Between November 3, 2009, and November 9, 2009, Revelation Capital sold short approximately 1.3 million shares of Central Fund on the NYSE at an average price of $14.07 per share. Pl. 56.1 Stmt. ¶ 53; Answer ¶ 17.[2] These short sales were executed “through a brokerage account at MF Global Inc. in New York, New York.” Answer ¶ 9. MF Global, the broker, used a third-party trading platform to execute the trades. Def. 56.1 Stmt. ¶¶ 14-15. The short sales were cleared and settled through Revelation Capital's prime brokerage account in London. Def. 56.1 Stmt. ¶ 15.

         On or around November 9, 2009, Canadian broker-dealer CIBC World Markets, Inc. (“CIBC”) signed an engagement letter for a potential offering of Central Fund shares (the “Offering”). Def. 56.1 Stmt. ¶¶ 17-18; Pl. 56.1 Stmt. ¶ 56; Yoskowitz Ex. 6.[3] After the close of trading that day, Central Fund issued a press release announcing a “proposed underwritten offering by CIBC.” Pl. 56.1 Stmt. ¶ 58, Def. 56.1 Stmt. ¶ 23; Yoskowitz Ex. 9. The issue was offered in U.S. dollars only. Yoskowitz Ex. 6 at 15; Yoskowitz Exs. 9, 10.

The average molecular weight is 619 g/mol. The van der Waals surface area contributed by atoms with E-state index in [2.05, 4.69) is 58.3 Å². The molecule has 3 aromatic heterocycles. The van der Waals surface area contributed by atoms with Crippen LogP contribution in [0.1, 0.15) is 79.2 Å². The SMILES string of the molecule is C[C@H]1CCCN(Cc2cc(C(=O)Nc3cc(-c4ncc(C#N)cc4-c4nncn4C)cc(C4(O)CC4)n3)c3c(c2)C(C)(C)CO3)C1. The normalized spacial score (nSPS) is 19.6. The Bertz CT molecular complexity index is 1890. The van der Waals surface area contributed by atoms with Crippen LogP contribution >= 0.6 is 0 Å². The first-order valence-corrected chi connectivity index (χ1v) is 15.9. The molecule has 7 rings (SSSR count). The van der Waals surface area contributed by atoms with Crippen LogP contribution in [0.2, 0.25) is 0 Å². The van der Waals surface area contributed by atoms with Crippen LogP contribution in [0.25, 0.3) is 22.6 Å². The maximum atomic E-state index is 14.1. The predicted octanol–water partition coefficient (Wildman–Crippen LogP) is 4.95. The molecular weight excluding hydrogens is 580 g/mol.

Scott Smith, CIBC's representative for the Offering, contacted Kuchanny to inquire whether Revelation Capital was interested in participating in the Offering. Def. 56.1 Stmt. ¶ 34. The following morning, after dickering over the price, Kuchanny agreed to buy $56 million shares at ¶ 5.5% premium to the landed net asset value (“NAV”) of Central Fund. Yoskowitz Ex. 11; Def. 56.1 Stmt. ¶¶ 24, 37; SEC Opp. at 4.[4] Although the SEC disputes whether Kuchanny was legally bound, the SEC acknowledges that failing to honor the offer would have been “very difficult” from a “practical and business perspective.” Pl. 56.1 Stmt. ¶ 38.